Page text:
After the death of Lorenzo de Medici, Michelangelo left the Court and, soon after, the arrival of Savonarola and the expulsion of the Medicis from Florence brought a huge change for the young artist. After a short return to his father's house, Michelangelo left Florence during the political upheaval and, maintaining his links to his patrons, the Medicis, he followed them to Venice, then on to Bologna.

In Bologna, Michelangelo continued his work as a sculptor. He carved three statues for the Shrine of St. Dominic, an angel with a candlestick, and saints, Petronius and Proculus. Continuing to be heavily influenced and inspired by classical antiquities, Michelangelo also became involved in a scheme to pass off one of his sculptures, a marble cupid, as an ancient work. Allegedly, he was told by Lorenzo di Pierfrancesco de Medici to make it look as though it had been dug up, so he could sell it in Rome. Cardinal Raffaele Riario, who bought the piece, discovered the deception, but was so impressed by the quality of the sculpture that he invited the artist to Rome.

Michelangelo arrived in Rome in 1496 when he was 21 years old. It was while in Rome, in his early twenties, that Michelangelo sculpted Pieta, now in St. Peters in the Vatican, in which the Virgin Mary weeps over the body of Jesus. Michelangelo went to the marble quarry and selected the marble for this exquisite piece himself. It was frequently said that Michelangelo could visualise the finished sculpture just be gazing at a block of stone.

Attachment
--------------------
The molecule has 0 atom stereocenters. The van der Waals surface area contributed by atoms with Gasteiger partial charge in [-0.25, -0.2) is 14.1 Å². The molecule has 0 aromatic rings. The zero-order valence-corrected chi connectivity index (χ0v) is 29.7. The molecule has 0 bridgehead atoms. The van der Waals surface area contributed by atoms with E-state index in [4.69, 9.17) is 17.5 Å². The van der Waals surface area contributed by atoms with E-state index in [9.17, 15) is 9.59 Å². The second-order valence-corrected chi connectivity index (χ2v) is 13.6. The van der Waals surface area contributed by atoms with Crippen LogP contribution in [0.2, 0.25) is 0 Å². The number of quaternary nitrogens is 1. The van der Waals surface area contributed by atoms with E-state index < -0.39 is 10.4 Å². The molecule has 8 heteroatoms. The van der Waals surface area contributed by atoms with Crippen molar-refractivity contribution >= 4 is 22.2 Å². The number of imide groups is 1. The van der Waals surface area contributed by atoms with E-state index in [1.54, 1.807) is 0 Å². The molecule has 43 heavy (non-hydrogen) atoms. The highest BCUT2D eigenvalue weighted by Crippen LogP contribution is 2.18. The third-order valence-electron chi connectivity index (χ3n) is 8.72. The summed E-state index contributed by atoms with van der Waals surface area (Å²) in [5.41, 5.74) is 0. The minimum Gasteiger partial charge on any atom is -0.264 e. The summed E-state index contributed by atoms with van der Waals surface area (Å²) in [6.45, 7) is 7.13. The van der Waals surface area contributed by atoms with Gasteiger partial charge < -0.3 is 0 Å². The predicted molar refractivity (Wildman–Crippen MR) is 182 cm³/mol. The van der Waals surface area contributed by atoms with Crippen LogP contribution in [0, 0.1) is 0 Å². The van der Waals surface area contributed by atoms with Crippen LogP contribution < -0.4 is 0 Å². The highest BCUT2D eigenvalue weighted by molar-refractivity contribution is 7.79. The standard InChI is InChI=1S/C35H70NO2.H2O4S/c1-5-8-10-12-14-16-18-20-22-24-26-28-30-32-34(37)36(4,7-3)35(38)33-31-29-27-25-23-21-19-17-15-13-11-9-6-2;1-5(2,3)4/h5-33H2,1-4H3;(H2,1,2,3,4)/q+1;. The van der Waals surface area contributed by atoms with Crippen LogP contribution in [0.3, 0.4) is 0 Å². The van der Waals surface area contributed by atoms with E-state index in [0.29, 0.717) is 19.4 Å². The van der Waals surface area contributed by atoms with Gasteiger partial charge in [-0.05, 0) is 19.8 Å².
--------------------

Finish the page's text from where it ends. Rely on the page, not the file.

He was now a man at the height of his creative powers, and, in 1504, back in Florence, he completed his most famous sculpture, David. David, depicted at the moment he decides to battle Goliath, was a symbol of Florentine freedom. It is said to be a masterpiece of line and form. A committee, including Leonardo da Vinci and Sandro Botticelli, was created and decided on its placement, in front of the Palazzo Vecchio.

If people knew how hard I had to work to gain my mastery, it would not seem so wonderful at all. ” - Michelangelo

Michelangelo accepted many commissions, sculptures and paintings during his time in Florence, many of which went unfinished when, in 1505, he was called back to Rome to work on a Tomb for Pope Julius II. It was planned to be finished within 5 years but he worked on it (with frequent interruptions) for over forty years, and it seems it was never finished to his satisfaction. Fortunately, Michelangelo also completed some of his best, and most well-known work, during this time, most notably the fresco on the ceiling of the Sistine Chapel, which took him four years to finish.

This grand fresco contains over three hundred figures over five hundred square meters of the ceiling. It took Michelangelo four years, lying on his back, to complete this masterful work, which stands even today as a testament to this one man's dedicated and accomplished artistry. The scenes depicted are from the Book of Genesis, the most famous of which is The Creation of Adam. The outstretched hands of God and Adam are an iconic image, perhaps the most widely known and imitated detail from any renaissance piece. Michelangelo, in this work, demonstrated his deep understanding of the human form, and how to depict it in a huge array of different poses.